2. I don't think your reason for wanting to work in law makes sense. I get that it's a dream, but on a logical, practical level, your reasoning for getting this degree boils down to you wanting to have the ability to defend your companies intellectual property. This is understandable and justifiable, but you personally having a J.D is not the only way to defend your intellectual property. You could easily hire an outside attorney to do that for you. There's no reason for you to have to defend these deals/scripts yourself. I mean heck, you graduated from UCLA. I guarantee you there are professors or classmates of yours who can point you to good IP lawyers who can help protect your scripts. There is no reason for you to have to spend $200,000+ in order to get a degree that will only marginally help your stated career, especially when you have the option of getting someone else to represent you for a fraction of the cost.
3. Not trying to be mean, but your excuses about why you got a low score on the LSAT don't hold water. I gather from your comments that you're legally blind, which makes the reading comprehension section extremely difficult. That would make sense, except that LSAC specifically makes accommodations for people with your disability. http://www.lsac.org/jd/lsat/accommodated-testing/readershttp://www.lsac.org/jd/lsat/accommodated-testing
There are blind lawyers, who had to pass through Law School Admissions in order to get where they are, so it's definitely doable. If you're testing low, that either means you aren't using the LSAC admissions process correctly, or maybe (and I think this is the real answer here) law isn't for you. I checked through some of your old comments to see if you were a troll like previous commenters seemed to think. I don't think you are. You've been trying to up your LSAT score for years, but it just hasn't worked out. Maybe that means it's not for you?
4.Moreover, if you're going into law, this is not going to get easier for you. If you couldn't make it work on the LSAT, why do you think that poring over endless documents about patent and intellectual property law is going to be doable for you? One of the things I've started to notice about the world is that it does tell us things. There are paths we are meant to follow, and other paths we aren't meant to go down. Sometimes what we want doesn't really correspond with what is possible. You've taken the LSAT 4? times now, and never gotten a particularly good score. I also saw that you missed the deadline for registering for the LSAT one of these times, and you had written about how you thought maybe law wasn't for you. Now you haven't gotten into the schools you wanted to get into, and taking on crippling debt for very little long term benefit is not a good option. I think the universe is telling you something. I can't live your life for you, but based on what I see, this really doesn't seem like a fit for you, especially since you don't even need the law degree. You have options for protecting your IP without spending all this money for a degree that won't even boost your salary.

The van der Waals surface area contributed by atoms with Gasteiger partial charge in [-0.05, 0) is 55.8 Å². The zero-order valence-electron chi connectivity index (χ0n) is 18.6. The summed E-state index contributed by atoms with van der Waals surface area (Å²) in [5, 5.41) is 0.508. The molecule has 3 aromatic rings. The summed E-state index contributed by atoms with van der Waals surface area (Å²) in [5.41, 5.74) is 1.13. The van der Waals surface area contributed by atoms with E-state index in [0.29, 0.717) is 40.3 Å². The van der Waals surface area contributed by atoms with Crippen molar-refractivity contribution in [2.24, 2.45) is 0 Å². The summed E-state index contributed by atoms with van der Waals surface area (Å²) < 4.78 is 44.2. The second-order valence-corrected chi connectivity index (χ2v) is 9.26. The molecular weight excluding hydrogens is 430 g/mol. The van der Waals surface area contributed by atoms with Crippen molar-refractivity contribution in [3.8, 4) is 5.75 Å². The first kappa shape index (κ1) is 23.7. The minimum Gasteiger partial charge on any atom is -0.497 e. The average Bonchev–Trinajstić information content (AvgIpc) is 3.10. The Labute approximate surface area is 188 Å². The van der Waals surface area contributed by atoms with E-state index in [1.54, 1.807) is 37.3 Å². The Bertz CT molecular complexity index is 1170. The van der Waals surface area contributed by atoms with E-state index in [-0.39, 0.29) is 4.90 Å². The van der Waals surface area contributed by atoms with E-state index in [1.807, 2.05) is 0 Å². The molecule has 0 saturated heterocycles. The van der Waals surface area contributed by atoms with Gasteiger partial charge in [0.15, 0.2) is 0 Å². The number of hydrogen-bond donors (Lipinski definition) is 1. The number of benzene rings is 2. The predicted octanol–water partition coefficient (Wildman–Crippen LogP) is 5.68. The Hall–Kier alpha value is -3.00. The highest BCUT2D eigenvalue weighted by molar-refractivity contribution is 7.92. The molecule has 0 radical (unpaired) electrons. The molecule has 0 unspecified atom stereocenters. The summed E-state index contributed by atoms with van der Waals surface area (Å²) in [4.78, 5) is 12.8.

5. Only if you still are completely committed to going to law school does this point apply, otherwise ignore this part.
Based on your posts, I wouldn't recommend law school to you since it doesn't seem necessary or helpful, but if you are absolutely steadfast on going to law school, there was a name on your list that did make a bit of sense. Chapman University is actually a good school for getting into media. They are ranked as a top 10 film school so at least on that end they would help you pursue your career. http://www.hollywoodreporter.com/lists/best-film-schools-2016-top-united-states-rankings-920344/item/california-institute-arts-25-film-920361
With a UCLA B.A/B.S and a Chapman J.D, you would fit the profile of an entertainment lawyer working in Southern California. Also, since Chapman is located in Orange County, you can come out of school with contacts and potential work. That being said, Chapman is a tier 3 school for a reason. It doesn't get you a job outside of Southern California, and it probably can't get you a job with any form of law other than media. It's also not worth 200,000+, especially considering you don't technically even need a law degree to keep doing the job you're currently doing. If you get a significant scholarship to Chapman, this might be a good option for you. Otherwise, you'll be taking on crippling debt for little or no actual advantage. If things work out and you get into Chapman with a good scholarship, this would actually work with your stated goals, but otherwise, none of the options you mentioned seemed like they were going to help you.